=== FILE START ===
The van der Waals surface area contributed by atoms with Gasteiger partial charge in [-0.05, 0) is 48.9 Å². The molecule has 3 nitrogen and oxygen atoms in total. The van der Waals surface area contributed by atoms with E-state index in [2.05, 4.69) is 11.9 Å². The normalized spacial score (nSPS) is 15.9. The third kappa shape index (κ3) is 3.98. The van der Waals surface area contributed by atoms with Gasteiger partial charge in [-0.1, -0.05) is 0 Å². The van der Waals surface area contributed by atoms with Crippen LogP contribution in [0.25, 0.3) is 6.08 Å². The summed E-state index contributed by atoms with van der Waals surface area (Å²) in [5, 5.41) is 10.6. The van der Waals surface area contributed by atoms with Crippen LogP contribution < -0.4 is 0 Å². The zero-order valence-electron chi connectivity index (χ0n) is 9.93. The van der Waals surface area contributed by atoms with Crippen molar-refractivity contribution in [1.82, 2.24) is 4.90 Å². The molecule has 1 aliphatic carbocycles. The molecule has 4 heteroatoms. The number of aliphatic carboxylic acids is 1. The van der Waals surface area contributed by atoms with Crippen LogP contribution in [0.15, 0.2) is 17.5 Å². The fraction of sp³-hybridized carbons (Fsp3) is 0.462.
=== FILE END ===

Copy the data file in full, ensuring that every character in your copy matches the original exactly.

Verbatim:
The van der Waals surface area contributed by atoms with Gasteiger partial charge in [-0.05, 0) is 48.9 Å². The molecule has 3 nitrogen and oxygen atoms in total. The van der Waals surface area contributed by atoms with E-state index in [2.05, 4.69) is 11.9 Å². The normalized spacial score (nSPS) is 15.9. The third kappa shape index (κ3) is 3.98. The van der Waals surface area contributed by atoms with Gasteiger partial charge in [-0.1, -0.05) is 0 Å². The van der Waals surface area contributed by atoms with Crippen LogP contribution in [0.25, 0.3) is 6.08 Å². The summed E-state index contributed by atoms with van der Waals surface area (Å²) in [5, 5.41) is 10.6. The van der Waals surface area contributed by atoms with Crippen LogP contribution < -0.4 is 0 Å². The zero-order valence-electron chi connectivity index (χ0n) is 9.93. The van der Waals surface area contributed by atoms with Crippen molar-refractivity contribution in [1.82, 2.24) is 4.90 Å². The molecule has 1 aliphatic carbocycles. The molecule has 4 heteroatoms. The number of aliphatic carboxylic acids is 1. The van der Waals surface area contributed by atoms with Crippen LogP contribution in [0.15, 0.2) is 17.5 Å². The fraction of sp³-hybridized carbons (Fsp3) is 0.462.